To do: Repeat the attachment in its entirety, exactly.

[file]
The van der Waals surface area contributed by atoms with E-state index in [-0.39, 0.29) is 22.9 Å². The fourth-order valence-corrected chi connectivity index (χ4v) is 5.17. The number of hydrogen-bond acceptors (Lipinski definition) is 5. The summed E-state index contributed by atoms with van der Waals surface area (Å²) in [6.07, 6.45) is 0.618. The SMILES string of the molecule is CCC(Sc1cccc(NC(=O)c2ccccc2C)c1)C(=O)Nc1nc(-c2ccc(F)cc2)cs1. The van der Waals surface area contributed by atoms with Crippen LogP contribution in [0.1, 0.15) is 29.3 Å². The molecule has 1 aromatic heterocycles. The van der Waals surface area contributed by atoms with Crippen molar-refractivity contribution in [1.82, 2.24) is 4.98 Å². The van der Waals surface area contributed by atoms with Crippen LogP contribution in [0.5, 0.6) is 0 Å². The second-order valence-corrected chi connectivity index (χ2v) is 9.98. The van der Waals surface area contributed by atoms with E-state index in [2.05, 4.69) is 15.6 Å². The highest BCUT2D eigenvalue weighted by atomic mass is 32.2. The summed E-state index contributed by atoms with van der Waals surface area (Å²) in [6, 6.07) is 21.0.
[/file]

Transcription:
The van der Waals surface area contributed by atoms with E-state index in [-0.39, 0.29) is 22.9 Å². The fourth-order valence-corrected chi connectivity index (χ4v) is 5.17. The number of hydrogen-bond acceptors (Lipinski definition) is 5. The summed E-state index contributed by atoms with van der Waals surface area (Å²) in [6.07, 6.45) is 0.618. The SMILES string of the molecule is CCC(Sc1cccc(NC(=O)c2ccccc2C)c1)C(=O)Nc1nc(-c2ccc(F)cc2)cs1. The van der Waals surface area contributed by atoms with Crippen LogP contribution in [0.1, 0.15) is 29.3 Å². The molecule has 1 aromatic heterocycles. The van der Waals surface area contributed by atoms with Crippen molar-refractivity contribution in [1.82, 2.24) is 4.98 Å². The van der Waals surface area contributed by atoms with Crippen LogP contribution in [0.5, 0.6) is 0 Å². The second-order valence-corrected chi connectivity index (χ2v) is 9.98. The van der Waals surface area contributed by atoms with E-state index in [2.05, 4.69) is 15.6 Å². The highest BCUT2D eigenvalue weighted by atomic mass is 32.2. The summed E-state index contributed by atoms with van der Waals surface area (Å²) in [6, 6.07) is 21.0.